Dystrophin, a 427 kD membrane-associated structural protein in muscle cells, is thought to confer strength to the myofiber sarcolemma and protect the membrane from rupture during the stresses of contraction. Dystrophin is absent in muscle cells from Duchenne muscular dystrophy (DMD) patients and mdx mice, a DMD model. Dystrophic muscle membranes undergo more frequent transient, nonlethal tears than normal cell membranes, especially during exercise. In addition, the mean open probability of a background (``leak'') calcium channel is higher in dystrophic muscle cells, which leads to higher intracellular free calcium levels. Because elevated calcium levels may contribute to the eventual necrosis of muscle cells in DMD, we examined the possibility that the history of sarcolemmal rupture at a specific location on the membrane affects the open probability of nearby calcium leak channels. Membrane ruptures left by the excision of cell-attached patch-clamp electrodes were used to mimic natural tears. Patches made within 5 microns of excision sites contained channels with a fourfold greater mean open probability than channels in patches 50 μm away from ruptures. The increased leak channel activity near ruptures was seen continuously through the duration of the recordings and was not seen if the rupture was made in the presence of the protease inhibitor leupeptin. Calcium background channels proteolytically activated near ruptures, perhaps in a calcium-dependent manner, may thus be the lasting consequence of the weaker dystrophic sarcolemma, leading to chronically raised intracellular free calcium, increased calcium-dependent proteolysis and, eventually, necrosis.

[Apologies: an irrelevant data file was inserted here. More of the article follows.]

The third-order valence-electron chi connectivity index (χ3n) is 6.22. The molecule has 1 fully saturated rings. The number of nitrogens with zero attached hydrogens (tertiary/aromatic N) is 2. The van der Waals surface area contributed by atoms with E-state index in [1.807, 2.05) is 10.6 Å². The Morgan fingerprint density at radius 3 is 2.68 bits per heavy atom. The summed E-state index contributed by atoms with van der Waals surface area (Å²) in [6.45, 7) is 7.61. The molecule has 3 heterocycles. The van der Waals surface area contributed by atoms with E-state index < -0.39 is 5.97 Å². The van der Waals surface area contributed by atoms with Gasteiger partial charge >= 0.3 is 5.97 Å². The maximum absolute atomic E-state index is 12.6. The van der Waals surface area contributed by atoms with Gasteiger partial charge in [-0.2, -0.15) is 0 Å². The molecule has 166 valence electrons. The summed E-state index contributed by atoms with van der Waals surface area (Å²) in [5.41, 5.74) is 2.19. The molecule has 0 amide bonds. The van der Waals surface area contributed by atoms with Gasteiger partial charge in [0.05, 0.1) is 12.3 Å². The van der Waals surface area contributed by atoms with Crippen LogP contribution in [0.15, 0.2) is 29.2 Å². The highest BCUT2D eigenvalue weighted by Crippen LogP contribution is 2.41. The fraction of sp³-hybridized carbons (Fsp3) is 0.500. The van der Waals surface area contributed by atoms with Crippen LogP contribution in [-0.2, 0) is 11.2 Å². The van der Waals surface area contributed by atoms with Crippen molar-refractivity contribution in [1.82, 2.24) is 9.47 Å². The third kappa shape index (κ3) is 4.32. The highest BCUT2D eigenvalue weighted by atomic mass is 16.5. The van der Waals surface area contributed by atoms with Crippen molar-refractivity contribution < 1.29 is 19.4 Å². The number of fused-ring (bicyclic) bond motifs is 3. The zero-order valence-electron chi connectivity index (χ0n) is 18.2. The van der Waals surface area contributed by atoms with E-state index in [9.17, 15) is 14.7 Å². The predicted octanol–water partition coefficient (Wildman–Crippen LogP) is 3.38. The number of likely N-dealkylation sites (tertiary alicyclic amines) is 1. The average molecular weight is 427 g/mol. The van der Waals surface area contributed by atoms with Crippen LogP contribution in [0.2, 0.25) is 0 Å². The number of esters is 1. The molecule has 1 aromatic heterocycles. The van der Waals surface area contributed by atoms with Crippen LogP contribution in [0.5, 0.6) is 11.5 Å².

The Journal of Membrane Biology – Springer Journals
Published: Jul 15, 2000
It’s your single place to instantly
discover and read the research
that matters to you.
Enjoy affordable access to
over 18 million articles from more than
15,000 peer-reviewed journals.
All for just $49/month
Query the DeepDyve database, plus search all of PubMed and Google Scholar seamlessly
Save any article or search result from DeepDyve, PubMed, and Google Scholar... all in one place.
Get unlimited, online access to over 18 million full-text articles from more than 15,000 scientific journals.
Read from thousands of the leading scholarly journals from SpringerNature, Elsevier, Wiley-Blackwell, Oxford University Press and more.
All the latest content is available, no embargo periods.
“Hi guys, I cannot tell you how much I love this resource. Incredible. I really believe you've hit the nail on the head with this site in regards to solving the research-purchase issue.”Daniel C.
“Whoa! It’s like Spotify but for academic articles.”@Phil_Robichaud
“I must say, @deepdyve is a fabulous solution to the independent researcher's problem of #access to #information.”@deepthiw
“My last article couldn't be possible without the platform @deepdyve that makes journal papers cheaper.”@JoseServera